Tasked with ‘rootling’, the pigs got to work unearthing food within the soil with a great amount of enthusiasm matched only by ecological skill. They took ecological sameness of once-sheep grazed fields and rapidly turned it back to variety, exposing open soils that, this spring, will be colonised by wildflowers and new grasses. But the great thing about nature restoration, in place of conventional conservation, is the element of surprise. Who would have thought that a whole flock of starlings would, almost immediately, begin following the pigs around?
Starlings are a red-listed species, critically declining in their millions, even if still common in some areas. We are always told they need ‘permanent pasture’ but really, it’s the food within that pasture they require. And now, the pigs had opened the best restaurant in town for the starlings. You won’t read about this in books because starlings don’t read the books that we write.
The great joy of ambitious nature restoration that is process-led (popularly referred to as ‘rewilding’), is that if you give nature more options, it’s amazing to see how it thrives. Suppose we had tried to ‘manage’ Hamatethy with its inspiring landowners as a conventional farm for birds, we would have put in little cuckoo strips, starling paddocks or other zoo-gardening techniques aimed at a single red-listed species. Inevitably, these schemes would then have come into conflict with other action plans for other red-listed species. By resetting the entire system, however, we are already seeing increases in red-listed species across the board.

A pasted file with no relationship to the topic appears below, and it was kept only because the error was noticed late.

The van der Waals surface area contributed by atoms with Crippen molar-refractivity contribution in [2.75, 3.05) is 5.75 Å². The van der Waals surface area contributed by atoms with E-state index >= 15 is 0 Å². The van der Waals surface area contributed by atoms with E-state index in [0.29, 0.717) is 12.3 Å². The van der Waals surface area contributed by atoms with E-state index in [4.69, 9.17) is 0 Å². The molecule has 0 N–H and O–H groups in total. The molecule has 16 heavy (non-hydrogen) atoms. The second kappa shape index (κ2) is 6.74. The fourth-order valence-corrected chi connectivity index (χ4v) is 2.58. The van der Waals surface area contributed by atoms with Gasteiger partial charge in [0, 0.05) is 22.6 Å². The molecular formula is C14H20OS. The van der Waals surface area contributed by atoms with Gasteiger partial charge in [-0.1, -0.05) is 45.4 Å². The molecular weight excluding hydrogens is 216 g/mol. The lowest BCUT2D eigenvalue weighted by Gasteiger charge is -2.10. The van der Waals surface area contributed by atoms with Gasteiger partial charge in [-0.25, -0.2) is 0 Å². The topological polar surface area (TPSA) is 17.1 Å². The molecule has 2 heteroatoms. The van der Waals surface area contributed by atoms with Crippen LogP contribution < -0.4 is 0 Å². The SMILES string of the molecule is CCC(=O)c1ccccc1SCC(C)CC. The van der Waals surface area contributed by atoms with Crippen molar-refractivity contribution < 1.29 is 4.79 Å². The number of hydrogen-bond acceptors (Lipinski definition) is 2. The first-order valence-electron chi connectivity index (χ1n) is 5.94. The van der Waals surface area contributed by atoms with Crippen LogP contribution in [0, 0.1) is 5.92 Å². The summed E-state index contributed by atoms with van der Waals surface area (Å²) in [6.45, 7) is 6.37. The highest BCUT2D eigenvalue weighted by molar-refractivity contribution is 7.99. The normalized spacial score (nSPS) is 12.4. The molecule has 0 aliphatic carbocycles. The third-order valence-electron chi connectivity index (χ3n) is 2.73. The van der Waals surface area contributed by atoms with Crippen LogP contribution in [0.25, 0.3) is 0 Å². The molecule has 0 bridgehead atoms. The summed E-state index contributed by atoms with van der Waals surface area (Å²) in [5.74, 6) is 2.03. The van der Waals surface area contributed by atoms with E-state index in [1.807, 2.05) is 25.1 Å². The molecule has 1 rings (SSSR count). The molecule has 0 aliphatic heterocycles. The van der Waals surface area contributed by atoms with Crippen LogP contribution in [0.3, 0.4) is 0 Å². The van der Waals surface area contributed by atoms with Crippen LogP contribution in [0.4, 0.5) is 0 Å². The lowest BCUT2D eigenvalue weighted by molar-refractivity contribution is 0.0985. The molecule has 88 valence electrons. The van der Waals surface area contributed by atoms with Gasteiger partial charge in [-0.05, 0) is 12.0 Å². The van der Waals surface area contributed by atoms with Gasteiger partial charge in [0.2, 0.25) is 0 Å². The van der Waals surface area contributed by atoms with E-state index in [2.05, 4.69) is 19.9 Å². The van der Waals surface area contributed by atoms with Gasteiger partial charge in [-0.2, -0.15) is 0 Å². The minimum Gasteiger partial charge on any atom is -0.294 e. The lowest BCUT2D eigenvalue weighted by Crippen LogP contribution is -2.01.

Take the spotted flycatcher. Declining drastically due to the lack of abundant flying insects in wood-studded habitats across the UK. A single pair of flycatchers will need to take approximately 90,000 insects to survive a summer here in the UK. My book, Rebirding, examines this in more detail, as well as the diets of cuckoos and many other species. This summer, flycatchers thrived across Hamatethy, inhabiting new territories and raising successful broods. The secret? Get the system right and the insects and structural diversity return. Get that right, and the flycatchers do absolutely fine. We have also seen huge increases in the autumn gatherings of house martins and swallows over Hamatethy, as the land literally pumps out avian aerial food into the sky. It’s been an amazing beginning.
Over the next fifteen years, we hope to continue this journey. Landowners are a critical part of this journey, but so are local farmers and stockman. I have been endlessly impressed within the innovation of Robert, Hamatethy’s stockman, who now looks after cattle, pigs and beavers, as well as helping us to put scrub-banks back into fields. Occasionally bemused by my ‘rewilding’ techniques, he brings the vital local knowledge, animal husbandry and farming nous to make this project sing – and is incredibly proud of his Welsh blacks.
But if this is rewilding, so to speak, then surely, Robert is not a farmer? Quite the opposite. We are still farming at Hamatethy, but at a density the land and its nature can sustain. Premium organic beef, unlike beef filled with growth hormones or chemicals, comes off the land and into the human food chain, replete with a whole range of vital minerals and proteins. The best term for what we are doing, then, would be ‘wilder farming’. Terms can be misleading. I can have the same conversation with the same person about ‘wilder farming’ and ‘rewilding’ – and have a very different reaction. It’s possible the word, itself, has become unhelpful.
Hamatethy has been an incredible first project for my organisation, Real Wild Estates, to have been a small part of getting off the ground. But things got more exciting when we partnered with our first NGO –Cornwall Wildlife Trust – to help further restore the wildlife, ecosystem functionality and ‘wildness’ of the Trust’s Helman Tor nature reserve near Lostwithiel.